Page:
The Resurrection: Beyond the Boundaries of Tolerance

by Fr. Patrick Henry Reardon

When Flavius Josephus misrepresented the faith of the Pharisees—claiming they believed in the transmigration of the soul, instead of the resurrection of the body—he did so to avoid ridicule from contemporary Greco-Roman pagans. Although the latter differed among themselves with respect to an after-life, none were disposed to take seriously a belief that the dead would really rise.

Even the most broadminded of pagans—those Athenians who

“spent their time in nothing else but either to tell or to hear some new thing”

—were unable to tolerate the notion that the dead would rise. It is true that they were prepared to sit and listen patiently while the Apostle Paul discoursed on every aspect of God and man, but

“when they heard of the resurrection of the dead, some mocked, while others said,’We will hear you again about this'” (Acts 17:22-32).

Paul had strayed well past the wide boundary of their tolerance.

From Athens, Paul journeyed to Corinth, where his efforts met with apparently better results. He catechized the Christians there for eighteen months (18:11). Yet, five years or so after leaving them, Paul discovered that some of those Gentile Christians still did not truly believe in the resurrection! He questioned them,

“Now if Christ is preached that he has been raised from the dead, how do some among you say that there is no resurrection of the dead?”

Paul went on to argue that this belief was absolutely essential to Christian faith:

“If there is no resurrection of the dead, then Christ is not risen. And if Christ is not risen, then our preaching is empty and your faith is also empty” (1 Corinthians 15:12-13).

At one time those Corinthian Christians had confessed the Resurrection of Jesus. Otherwise, they would not have been baptized. Paul had handed on to them, as a matter of highest importance, that Christ

“was buried, and that he rose again the third day according to the Scriptures” (15:4).

They knew this.

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Yet, these same Christians still persisted in the pagan persuasion that resurrection from the dead was impossible! Elementary logic had not yet disclosed to them the massive inconsistency in their minds.

It was necessary, then, for Paul to take them through a simple series of hypothetical syllogisms:

“If the dead do not rise, then Christ is not risen. And if Christ is not risen, your faith is futile; you are still in your sins! Then also those who have fallen asleep in Christ have perished. If in this life only we have hope in Christ, we are of all men the most pitiable” (15:16-19).

Had these Corinthians “spiritualized” the belief in Resurrection of Christ, regarding it as simply a metaphor for the immorality of the soul or some other form of spiritual survival? Perhaps. We do know that some members of that church regarded themselves as pnevmatikoi, “spiritual people” (2:14-16). Perhaps these were the ones whom Paul accused of denying the resurrection from the dead.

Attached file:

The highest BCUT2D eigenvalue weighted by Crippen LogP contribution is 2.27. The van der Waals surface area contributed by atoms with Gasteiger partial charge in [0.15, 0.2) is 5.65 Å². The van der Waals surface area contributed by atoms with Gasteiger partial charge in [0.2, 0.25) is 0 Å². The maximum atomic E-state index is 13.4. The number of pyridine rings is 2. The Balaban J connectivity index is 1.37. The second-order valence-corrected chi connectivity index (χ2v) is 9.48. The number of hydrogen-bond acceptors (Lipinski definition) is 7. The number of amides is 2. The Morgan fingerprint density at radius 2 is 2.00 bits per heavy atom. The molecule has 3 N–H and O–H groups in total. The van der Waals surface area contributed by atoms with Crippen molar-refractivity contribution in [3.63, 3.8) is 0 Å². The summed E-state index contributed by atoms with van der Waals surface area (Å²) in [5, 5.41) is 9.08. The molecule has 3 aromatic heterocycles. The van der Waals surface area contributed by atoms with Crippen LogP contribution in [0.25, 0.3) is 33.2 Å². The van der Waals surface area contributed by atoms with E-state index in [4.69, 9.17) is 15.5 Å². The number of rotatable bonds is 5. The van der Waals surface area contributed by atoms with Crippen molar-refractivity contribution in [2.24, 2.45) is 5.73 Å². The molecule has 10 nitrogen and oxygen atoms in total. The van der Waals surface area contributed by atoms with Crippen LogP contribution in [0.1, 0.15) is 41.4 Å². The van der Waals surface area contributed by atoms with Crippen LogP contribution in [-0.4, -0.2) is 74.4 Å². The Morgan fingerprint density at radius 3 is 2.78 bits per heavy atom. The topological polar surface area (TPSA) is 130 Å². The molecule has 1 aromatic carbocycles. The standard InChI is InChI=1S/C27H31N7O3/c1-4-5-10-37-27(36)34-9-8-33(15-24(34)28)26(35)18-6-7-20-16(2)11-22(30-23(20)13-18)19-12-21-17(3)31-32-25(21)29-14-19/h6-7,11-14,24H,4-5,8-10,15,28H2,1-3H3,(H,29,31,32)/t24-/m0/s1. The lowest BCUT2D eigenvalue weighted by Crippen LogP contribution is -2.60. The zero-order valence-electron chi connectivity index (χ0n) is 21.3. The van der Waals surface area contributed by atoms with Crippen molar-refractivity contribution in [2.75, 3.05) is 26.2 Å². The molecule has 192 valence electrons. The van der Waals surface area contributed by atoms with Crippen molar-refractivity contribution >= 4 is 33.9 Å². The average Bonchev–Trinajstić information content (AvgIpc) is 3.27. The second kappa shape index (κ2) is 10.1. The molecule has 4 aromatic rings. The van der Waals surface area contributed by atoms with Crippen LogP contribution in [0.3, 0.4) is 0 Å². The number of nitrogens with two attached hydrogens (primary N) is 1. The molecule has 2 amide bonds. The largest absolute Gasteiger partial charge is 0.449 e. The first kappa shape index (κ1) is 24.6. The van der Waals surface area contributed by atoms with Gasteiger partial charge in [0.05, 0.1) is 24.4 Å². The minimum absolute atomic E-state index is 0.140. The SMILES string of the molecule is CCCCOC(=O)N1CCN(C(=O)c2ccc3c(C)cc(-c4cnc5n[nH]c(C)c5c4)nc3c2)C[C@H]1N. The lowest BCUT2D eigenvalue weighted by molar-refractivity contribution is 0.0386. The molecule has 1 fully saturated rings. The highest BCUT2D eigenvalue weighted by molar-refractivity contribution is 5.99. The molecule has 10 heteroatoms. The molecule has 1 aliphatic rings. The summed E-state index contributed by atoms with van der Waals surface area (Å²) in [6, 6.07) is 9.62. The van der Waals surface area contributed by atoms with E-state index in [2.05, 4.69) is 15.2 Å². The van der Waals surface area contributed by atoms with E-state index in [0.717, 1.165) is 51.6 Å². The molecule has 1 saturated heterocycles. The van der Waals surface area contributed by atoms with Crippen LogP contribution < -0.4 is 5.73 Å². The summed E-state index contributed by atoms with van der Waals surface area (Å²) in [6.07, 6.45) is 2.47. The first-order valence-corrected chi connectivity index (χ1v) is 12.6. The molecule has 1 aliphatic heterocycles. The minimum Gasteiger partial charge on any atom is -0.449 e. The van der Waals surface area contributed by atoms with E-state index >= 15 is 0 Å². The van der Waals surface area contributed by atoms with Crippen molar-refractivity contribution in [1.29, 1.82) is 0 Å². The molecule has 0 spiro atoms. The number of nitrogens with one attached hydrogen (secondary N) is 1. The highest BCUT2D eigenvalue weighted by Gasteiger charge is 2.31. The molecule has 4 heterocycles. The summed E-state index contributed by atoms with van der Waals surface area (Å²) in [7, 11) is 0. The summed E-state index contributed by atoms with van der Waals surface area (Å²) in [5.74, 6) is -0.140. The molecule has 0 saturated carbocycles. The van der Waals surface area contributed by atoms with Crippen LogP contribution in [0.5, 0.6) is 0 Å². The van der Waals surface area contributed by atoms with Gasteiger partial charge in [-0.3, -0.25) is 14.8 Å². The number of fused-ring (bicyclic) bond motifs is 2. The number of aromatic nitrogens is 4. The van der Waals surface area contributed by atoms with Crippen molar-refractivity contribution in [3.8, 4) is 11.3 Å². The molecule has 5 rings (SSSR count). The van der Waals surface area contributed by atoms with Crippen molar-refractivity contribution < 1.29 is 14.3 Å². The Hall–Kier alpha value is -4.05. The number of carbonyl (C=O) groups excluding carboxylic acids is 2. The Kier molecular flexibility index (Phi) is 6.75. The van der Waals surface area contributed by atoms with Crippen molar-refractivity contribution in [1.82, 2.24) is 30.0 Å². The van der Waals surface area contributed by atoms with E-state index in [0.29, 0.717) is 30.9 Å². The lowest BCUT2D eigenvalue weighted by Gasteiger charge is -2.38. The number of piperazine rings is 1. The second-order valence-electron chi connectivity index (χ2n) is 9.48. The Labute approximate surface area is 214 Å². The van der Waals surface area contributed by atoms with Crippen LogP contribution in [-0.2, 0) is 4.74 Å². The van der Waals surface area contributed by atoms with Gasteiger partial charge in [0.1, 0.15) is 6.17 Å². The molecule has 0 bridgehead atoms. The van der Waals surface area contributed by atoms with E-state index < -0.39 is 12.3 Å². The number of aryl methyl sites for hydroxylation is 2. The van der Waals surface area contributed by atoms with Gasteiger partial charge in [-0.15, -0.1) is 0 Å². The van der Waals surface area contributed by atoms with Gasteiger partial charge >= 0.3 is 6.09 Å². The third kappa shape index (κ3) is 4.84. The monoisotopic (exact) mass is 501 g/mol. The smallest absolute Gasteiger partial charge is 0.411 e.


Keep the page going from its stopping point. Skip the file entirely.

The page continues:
Whoever they were, Paul regarded these people as courting spiritual danger. Had their original belief been in vain? Paul recognized the possibility:

“I declare to you the gospel which I preached to you, which also you received and in which you stand, by which also you are saved, if you hold fast that word which I preached to you—unless you believed in vain” (15:1-2).

“In vain” here means “empty words.”

The merely verbal declaration of the Lordship of Jesus was insufficient for salvation without the doctrinal affirmation—inwardly seized and adhered to—that God raised him from the dead:

“If you confess with your mouth that Jesus is Lord and believe in your heart that God has raised him from the dead, you will be saved” (Romans 10:9).

Belief “in the heart” means that the believer’s mind grasps and adheres to the doctrinal content of the verbal affirmation. In this case, the heart knows and holds fast to the fact of Jesus’ Resurrection.

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This fact, Paul argued, was not simply a matter of history. It necessarily implied certain truths of metaphysics, psychology, and cosmology. Specifically, it denied, at a radical level, the widespread pagan persuasion that only the soul was ultimately important.

As a Pharisee, Paul had always believed in a resurrection from the dead.

At Corinth, however, he discovered certain Christians who believed less than the Pharisees!

 

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